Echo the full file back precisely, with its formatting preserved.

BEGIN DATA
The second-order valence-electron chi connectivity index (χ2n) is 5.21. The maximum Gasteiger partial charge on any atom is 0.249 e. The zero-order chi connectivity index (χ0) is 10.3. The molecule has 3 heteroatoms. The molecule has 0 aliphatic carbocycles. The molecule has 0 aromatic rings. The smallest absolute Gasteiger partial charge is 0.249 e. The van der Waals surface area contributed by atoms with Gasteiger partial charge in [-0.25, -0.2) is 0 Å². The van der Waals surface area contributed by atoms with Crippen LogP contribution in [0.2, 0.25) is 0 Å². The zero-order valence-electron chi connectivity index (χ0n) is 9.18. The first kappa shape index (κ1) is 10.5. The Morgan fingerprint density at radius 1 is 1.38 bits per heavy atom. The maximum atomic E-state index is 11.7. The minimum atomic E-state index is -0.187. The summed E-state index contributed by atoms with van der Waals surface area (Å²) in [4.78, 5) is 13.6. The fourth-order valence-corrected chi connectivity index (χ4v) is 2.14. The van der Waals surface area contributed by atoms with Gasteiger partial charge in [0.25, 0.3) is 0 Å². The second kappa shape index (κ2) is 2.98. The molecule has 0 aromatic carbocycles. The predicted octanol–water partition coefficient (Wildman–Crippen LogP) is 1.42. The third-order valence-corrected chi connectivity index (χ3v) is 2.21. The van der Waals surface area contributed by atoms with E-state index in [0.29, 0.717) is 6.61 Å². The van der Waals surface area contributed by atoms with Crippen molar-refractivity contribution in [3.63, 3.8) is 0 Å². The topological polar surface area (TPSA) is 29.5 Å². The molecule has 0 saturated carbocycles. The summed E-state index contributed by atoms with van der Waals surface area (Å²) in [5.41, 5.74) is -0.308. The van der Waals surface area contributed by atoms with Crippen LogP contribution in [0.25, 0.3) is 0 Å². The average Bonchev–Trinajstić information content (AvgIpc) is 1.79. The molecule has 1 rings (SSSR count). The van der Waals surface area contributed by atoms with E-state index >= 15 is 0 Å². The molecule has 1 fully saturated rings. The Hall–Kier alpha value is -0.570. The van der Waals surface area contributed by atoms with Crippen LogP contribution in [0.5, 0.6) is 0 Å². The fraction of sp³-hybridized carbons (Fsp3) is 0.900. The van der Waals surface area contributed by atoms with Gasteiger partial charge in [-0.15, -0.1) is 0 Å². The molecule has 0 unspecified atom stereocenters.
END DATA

The second-order valence-electron chi connectivity index (χ2n) is 5.21. The maximum Gasteiger partial charge on any atom is 0.249 e. The zero-order chi connectivity index (χ0) is 10.3. The molecule has 3 heteroatoms. The molecule has 0 aliphatic carbocycles. The molecule has 0 aromatic rings. The smallest absolute Gasteiger partial charge is 0.249 e. The van der Waals surface area contributed by atoms with Gasteiger partial charge in [-0.25, -0.2) is 0 Å². The van der Waals surface area contributed by atoms with Crippen LogP contribution in [0.2, 0.25) is 0 Å². The zero-order valence-electron chi connectivity index (χ0n) is 9.18. The first kappa shape index (κ1) is 10.5. The Morgan fingerprint density at radius 1 is 1.38 bits per heavy atom. The maximum atomic E-state index is 11.7. The minimum atomic E-state index is -0.187. The summed E-state index contributed by atoms with van der Waals surface area (Å²) in [4.78, 5) is 13.6. The fourth-order valence-corrected chi connectivity index (χ4v) is 2.14. The van der Waals surface area contributed by atoms with Gasteiger partial charge in [0.25, 0.3) is 0 Å². The second kappa shape index (κ2) is 2.98. The molecule has 0 aromatic carbocycles. The predicted octanol–water partition coefficient (Wildman–Crippen LogP) is 1.42. The third-order valence-corrected chi connectivity index (χ3v) is 2.21. The van der Waals surface area contributed by atoms with E-state index in [0.29, 0.717) is 6.61 Å². The van der Waals surface area contributed by atoms with Crippen molar-refractivity contribution in [3.63, 3.8) is 0 Å². The topological polar surface area (TPSA) is 29.5 Å². The molecule has 0 saturated carbocycles. The summed E-state index contributed by atoms with van der Waals surface area (Å²) in [5.41, 5.74) is -0.308. The van der Waals surface area contributed by atoms with Crippen LogP contribution in [0.25, 0.3) is 0 Å². The average Bonchev–Trinajstić information content (AvgIpc) is 1.79. The molecule has 1 rings (SSSR count). The van der Waals surface area contributed by atoms with E-state index >= 15 is 0 Å². The molecule has 1 fully saturated rings. The Hall–Kier alpha value is -0.570. The van der Waals surface area contributed by atoms with Crippen LogP contribution in [0.5, 0.6) is 0 Å². The fraction of sp³-hybridized carbons (Fsp3) is 0.900. The van der Waals surface area contributed by atoms with Gasteiger partial charge in [-0.15, -0.1) is 0 Å². The molecule has 0 unspecified atom stereocenters.